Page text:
3 cups Softasilk cake flour
1 cup sugar
1 1/2 tablespoons baking powder
1 teaspoon salt
3/4 cup shortening (Crisco is fine)
3 lightly beaten eggs
1/2 cup milk
2 tablespoons vanilla
2 cups heavy cream
1/4 cup sugar
powdered sugar

For Strawberry Shortcake:
2 1/2 pints strawberries
2 tablespoons Grand Marnier
sugar to taste

For Peach Shortcake:
5 cups peeled peaches
2 tablespoons peach brandy
2 teaspoons cinnamon
sugar to taste

Hale combines the cake flour, sugar, 1 1/2 tablespoons of baking powder, and 1 teaspoon of salt in a mixer (you can do it by hand). Then he cuts in shortening (Crisco is fine) to obtain a crumblike texture. Next, he blends in 3 lightly beaten eggs, 1/2 cup of milk, and 2 tablespoons of vanilla. Now comes the crucial step: He refrigerates the batter for at least thirty minutes. Otherwise, the dough will be so wet that it will be a mess when you try to cut it.

When the dough has chilled, Hale turns it out on a floured surface and—handling it gently—pats it out and cuts it with a three-and-a-half-inch biscuit cutter. He brushes the tops with butter, then uses a spatula to transfer the floppy, almost weightless rounds to a greased baking sheet. He bakes them at 350 degrees for twelve minutes—start checking at eight minutes if your oven is less than accurate. “Baking the shortcake at the last minute makes a world of difference,” says Hale.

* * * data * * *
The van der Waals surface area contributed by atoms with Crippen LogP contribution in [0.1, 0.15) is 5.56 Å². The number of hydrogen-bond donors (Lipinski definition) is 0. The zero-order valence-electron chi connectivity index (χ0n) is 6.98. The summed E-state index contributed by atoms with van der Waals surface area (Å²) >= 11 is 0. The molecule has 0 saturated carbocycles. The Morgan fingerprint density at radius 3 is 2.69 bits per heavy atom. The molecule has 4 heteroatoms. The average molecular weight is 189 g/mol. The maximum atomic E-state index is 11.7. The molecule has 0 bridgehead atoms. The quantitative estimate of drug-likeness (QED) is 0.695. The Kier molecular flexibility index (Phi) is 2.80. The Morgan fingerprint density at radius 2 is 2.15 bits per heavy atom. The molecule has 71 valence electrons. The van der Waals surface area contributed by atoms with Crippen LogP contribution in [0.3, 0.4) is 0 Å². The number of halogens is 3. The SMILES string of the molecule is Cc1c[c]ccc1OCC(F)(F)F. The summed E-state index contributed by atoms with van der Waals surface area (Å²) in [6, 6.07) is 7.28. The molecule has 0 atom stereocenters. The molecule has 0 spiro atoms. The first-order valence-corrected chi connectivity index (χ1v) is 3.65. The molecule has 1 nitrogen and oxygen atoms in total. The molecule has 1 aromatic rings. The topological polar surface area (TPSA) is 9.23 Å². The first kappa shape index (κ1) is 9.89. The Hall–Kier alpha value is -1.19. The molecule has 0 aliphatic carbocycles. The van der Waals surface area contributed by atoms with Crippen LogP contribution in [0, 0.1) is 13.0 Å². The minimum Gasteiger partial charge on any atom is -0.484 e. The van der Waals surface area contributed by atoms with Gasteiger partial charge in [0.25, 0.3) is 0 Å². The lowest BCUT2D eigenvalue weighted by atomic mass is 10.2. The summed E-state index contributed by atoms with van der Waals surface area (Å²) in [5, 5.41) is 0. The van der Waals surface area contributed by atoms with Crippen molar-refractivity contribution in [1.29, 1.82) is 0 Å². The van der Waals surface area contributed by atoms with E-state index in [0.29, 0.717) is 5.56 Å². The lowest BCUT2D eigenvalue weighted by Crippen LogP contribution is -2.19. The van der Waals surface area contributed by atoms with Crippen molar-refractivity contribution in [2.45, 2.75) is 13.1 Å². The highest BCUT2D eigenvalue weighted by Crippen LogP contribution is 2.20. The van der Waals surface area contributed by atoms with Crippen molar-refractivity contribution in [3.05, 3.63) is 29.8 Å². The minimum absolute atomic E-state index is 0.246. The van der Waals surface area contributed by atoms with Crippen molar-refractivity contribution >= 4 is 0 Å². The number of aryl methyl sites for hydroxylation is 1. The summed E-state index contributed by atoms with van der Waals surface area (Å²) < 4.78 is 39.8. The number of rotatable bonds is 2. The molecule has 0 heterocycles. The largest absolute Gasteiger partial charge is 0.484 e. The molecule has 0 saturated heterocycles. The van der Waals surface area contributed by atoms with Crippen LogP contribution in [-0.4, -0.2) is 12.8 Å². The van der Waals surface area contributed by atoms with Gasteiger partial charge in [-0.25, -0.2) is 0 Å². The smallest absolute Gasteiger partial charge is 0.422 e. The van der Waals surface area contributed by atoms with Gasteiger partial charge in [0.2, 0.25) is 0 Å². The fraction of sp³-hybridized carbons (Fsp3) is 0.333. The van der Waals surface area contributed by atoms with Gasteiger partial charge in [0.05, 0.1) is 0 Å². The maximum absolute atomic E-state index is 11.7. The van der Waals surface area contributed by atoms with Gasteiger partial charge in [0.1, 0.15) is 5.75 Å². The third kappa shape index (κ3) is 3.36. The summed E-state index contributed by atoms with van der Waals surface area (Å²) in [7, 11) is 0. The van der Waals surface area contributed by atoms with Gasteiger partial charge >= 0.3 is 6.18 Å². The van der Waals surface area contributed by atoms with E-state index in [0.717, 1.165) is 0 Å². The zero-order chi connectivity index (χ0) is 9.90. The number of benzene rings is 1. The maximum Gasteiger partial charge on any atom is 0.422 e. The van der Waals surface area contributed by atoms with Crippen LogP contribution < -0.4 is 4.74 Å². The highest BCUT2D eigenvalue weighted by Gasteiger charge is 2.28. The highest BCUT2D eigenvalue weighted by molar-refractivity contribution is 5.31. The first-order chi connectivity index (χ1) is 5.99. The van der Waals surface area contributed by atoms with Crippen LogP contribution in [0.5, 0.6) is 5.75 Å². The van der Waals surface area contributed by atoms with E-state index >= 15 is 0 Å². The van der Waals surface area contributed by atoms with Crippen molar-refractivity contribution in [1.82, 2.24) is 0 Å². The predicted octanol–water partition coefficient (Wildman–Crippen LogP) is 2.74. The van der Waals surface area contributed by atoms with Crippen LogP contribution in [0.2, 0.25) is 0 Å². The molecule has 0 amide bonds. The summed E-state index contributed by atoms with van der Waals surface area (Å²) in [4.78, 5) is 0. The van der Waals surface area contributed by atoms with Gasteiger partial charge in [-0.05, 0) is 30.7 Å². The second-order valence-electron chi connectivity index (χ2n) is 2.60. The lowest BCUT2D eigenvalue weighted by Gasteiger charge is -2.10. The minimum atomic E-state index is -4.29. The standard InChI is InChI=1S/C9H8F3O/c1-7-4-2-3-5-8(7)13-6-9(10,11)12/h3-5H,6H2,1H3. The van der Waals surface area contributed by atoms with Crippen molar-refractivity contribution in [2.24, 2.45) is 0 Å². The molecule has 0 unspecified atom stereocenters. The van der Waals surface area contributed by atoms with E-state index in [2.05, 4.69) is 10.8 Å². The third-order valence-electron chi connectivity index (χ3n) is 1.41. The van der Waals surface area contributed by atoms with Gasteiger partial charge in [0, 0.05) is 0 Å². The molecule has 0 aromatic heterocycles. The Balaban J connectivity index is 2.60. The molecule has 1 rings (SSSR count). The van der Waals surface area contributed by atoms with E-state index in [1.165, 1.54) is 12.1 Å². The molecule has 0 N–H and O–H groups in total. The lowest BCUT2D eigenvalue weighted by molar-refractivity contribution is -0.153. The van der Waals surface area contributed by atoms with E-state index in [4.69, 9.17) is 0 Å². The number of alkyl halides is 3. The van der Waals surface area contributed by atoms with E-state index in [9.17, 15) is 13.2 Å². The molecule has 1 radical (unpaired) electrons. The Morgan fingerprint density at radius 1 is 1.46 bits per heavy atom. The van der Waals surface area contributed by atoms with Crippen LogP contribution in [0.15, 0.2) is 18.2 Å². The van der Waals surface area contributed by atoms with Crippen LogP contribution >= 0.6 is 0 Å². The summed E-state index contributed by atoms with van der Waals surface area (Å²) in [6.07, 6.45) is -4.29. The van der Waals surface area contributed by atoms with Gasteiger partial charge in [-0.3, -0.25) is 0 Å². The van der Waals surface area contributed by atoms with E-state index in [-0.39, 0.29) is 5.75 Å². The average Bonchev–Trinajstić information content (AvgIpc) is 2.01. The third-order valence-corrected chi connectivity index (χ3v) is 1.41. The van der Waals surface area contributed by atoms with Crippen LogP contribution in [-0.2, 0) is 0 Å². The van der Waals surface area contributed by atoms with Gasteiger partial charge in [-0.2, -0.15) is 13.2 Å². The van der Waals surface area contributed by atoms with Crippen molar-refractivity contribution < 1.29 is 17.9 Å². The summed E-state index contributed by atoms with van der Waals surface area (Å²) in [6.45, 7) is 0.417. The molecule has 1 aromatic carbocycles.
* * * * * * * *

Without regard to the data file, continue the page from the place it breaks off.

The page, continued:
Meanwhile, Hale has whipped 2 cups of heavy cream with 1/4 cup of sugar. He has sliced 2 1/2 pints of strawberries or 5 cups of peeled peaches. Next, in a food processor, he purees (a) a pint of berries with 2 tablespoons of Grand Marnier and sugar to taste or (b) 2 cups of peaches with 2 tablespoons of peach brandy, 2 teaspoons of cinnamon, and sugar to taste. (The amount of sugar will depend on the quality of the fruit. Hale, a booster of Texas cottage-industry suppliers, tries to get hydroponic berries from Houston’s Living Greens—”they actually taste like something”—or the Fredericksburg peaches that are coming into season now.) He warns that the sliced fruit and the pureed sauce should not be tossed together until the last possible moment so the fruit will maintain its all-too-transitory freshness.

When the shortcakes are baked, Hale slices them in half, spoons the filling over the bottom half, pipes on a thick crown of whipped cream (you can just spoon it on), sets the top half back on, and sieves some powdered sugar onto the top. Garnish with a fresh mint sprig, and watch your friends swoon. Dolly who?